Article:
Julia Gillard claims that publishing school results on the My School website will create pressures for school improvement; better inform parent choice of school; identify best practice and where additional resources are needed.
None of these arguments withstands scrutiny. The Minister’s claims are faith-based rather than evidence-based.
First, there is no conclusive research evidence that reporting school results improves school performance. Even the head of ACARA, Peter Hill, admits there is little evidence to support his Minister’s claim.
Very few studies have separately assessed the impact of reporting school results and virtually all show no significant effect on student achievement. For example, a Brookings Institution study found “no discernable effect”. A frequently cited study by Professor Eric Hanushek and Margaret Raymond of Stanford University on the positive effects of accountability measures found that reporting school results alone has no impact on student achievement.
Most studies assess reporting school results along with a range of ‘high-stakes accountability’ measures. These include rewards for improved performance and sanctions such as reconstitution of schools, replacing the principal or teachers, permitting students to enrol elsewhere, grade promotion standards and having a high school graduation exam.
A recent sophisticated meta-analysis of 14 major accountability studies in the US found mixed effects on reading and mathematics achievement. Seven studies favoured states with high stakes testing and reporting, six studies had mixed or insignificant findings, and one study favoured states with low-stakes testing.
The effects, positive or negative, were quite small. In many instances, the results were contradictory between Year levels tested, between subjects and between different measures of achievement.
One leading academic in the field says that the bottom line from school accountability studies is clear: “Accountability has not generated the significant gains in student achievement that policy makers intended”.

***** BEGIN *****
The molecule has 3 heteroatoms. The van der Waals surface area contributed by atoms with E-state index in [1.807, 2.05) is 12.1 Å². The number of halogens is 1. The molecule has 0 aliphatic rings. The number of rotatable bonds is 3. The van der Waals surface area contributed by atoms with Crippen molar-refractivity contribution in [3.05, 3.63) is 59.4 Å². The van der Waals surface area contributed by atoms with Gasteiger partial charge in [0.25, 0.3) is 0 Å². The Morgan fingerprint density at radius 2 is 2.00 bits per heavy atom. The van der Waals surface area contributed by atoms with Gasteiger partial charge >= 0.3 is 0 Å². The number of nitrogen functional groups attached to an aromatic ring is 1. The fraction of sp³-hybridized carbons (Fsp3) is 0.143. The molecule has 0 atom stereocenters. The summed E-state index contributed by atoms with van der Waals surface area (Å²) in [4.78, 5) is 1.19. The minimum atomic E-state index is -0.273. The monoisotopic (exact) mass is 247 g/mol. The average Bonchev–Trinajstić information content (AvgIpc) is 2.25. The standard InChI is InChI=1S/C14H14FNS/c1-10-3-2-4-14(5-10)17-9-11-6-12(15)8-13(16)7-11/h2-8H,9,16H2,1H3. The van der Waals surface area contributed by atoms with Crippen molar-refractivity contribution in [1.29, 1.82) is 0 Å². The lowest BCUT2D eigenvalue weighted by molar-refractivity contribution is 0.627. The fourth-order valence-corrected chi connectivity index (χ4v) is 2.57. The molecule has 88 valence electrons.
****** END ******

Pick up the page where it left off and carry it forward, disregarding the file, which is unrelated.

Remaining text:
Second, parents may be misled by using reported school results to inform their choice of school because they are an unreliable measure of school quality.
School results often more reflect the socio-economic background of its students. They are strongly influenced also by other external factors such as student absenteeism, student turnover, parent involvement in learning at home, and the proportion of students receiving private tutoring.
School results may be artificially boosted by being manipulated and rorted under the pressure to maintain rankings. Overseas studies show that schools often resort to poaching high achieving students from other schools; denying entry to, or expelling, low achieving students; suspending low achieving students on test days; using special dispensations for tests; and outright cheating. Some of this is already happening in Australia.
Parents cannot be assured that their child will be in a better class in a higher performing school than in a lower performing school because the variation in test scores is much greater within schools than between schools. A school with higher scores than another will likely have classes that perform worse than the best classes in the lower achieving school.
Differences in school test results may be largely due to chance because of inevitable measurement and sampling error in tests. Several studies, including one Australian study, show that the results of up to 80% of schools are statistically indistinguishable when measurement error is taken into account. Real differences in school results can be only identified for a small minority of schools.
Third, the claim that reporting school results is necessary to identify struggling schools and those in need of intervention programs and additional resources is sheer nonsense. This information is already available to education departments. Governments have failed to provide the necessary resources and support for struggling schools.
The unreliablility of published school results also makes it difficult to identify effective school practices. It can mislead policy-makers and schools in adopting particular educational programs.
Gillard also argues that parents have a right to information on school results. However, this is never an absolute right as recognised in some court hearings, national security issues and Cabinet meeting records. While there should be a presumption in favour of releasing information about public institutions, it should be based on assessing the public benefit versus public harm.
The research shows no significant gains from reporting school results while the harm can be substantial. It harms education by narrowing curriculum and teaching; discouraging collaboration between schools around improved strategies and practices; and promoting greater focus on school image rather than school improvement.
Julia Gillard has failed to substantiate her case with evidence while ignoring evidence of its harm. The introduction of reporting school results represents a triumph of ideology and faith over evidence.
This article is published in the February issue of Australian Teacher Magazine.